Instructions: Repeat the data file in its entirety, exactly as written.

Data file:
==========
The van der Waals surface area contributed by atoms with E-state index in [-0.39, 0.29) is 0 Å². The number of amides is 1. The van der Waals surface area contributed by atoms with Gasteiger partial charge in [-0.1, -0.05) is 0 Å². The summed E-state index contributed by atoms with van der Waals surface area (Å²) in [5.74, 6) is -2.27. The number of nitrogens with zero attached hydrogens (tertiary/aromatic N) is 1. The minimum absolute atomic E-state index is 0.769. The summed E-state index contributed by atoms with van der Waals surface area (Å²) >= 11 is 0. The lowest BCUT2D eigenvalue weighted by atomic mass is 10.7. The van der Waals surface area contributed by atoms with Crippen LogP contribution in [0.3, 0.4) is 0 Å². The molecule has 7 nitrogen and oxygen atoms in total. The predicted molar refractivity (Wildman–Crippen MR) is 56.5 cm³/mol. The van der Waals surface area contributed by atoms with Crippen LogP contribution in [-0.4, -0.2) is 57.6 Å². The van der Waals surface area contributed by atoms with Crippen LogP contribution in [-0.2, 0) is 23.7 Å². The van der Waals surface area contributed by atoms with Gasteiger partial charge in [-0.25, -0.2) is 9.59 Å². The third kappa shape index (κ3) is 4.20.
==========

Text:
The van der Waals surface area contributed by atoms with E-state index in [-0.39, 0.29) is 0 Å². The number of amides is 1. The van der Waals surface area contributed by atoms with Gasteiger partial charge in [-0.1, -0.05) is 0 Å². The summed E-state index contributed by atoms with van der Waals surface area (Å²) in [5.74, 6) is -2.27. The number of nitrogens with zero attached hydrogens (tertiary/aromatic N) is 1. The minimum absolute atomic E-state index is 0.769. The summed E-state index contributed by atoms with van der Waals surface area (Å²) >= 11 is 0. The lowest BCUT2D eigenvalue weighted by atomic mass is 10.7. The van der Waals surface area contributed by atoms with Crippen LogP contribution in [0.3, 0.4) is 0 Å². The molecule has 7 nitrogen and oxygen atoms in total. The predicted molar refractivity (Wildman–Crippen MR) is 56.5 cm³/mol. The van der Waals surface area contributed by atoms with Crippen LogP contribution in [-0.4, -0.2) is 57.6 Å². The van der Waals surface area contributed by atoms with Crippen LogP contribution in [-0.2, 0) is 23.7 Å². The van der Waals surface area contributed by atoms with Gasteiger partial charge in [-0.25, -0.2) is 9.59 Å². The third kappa shape index (κ3) is 4.20.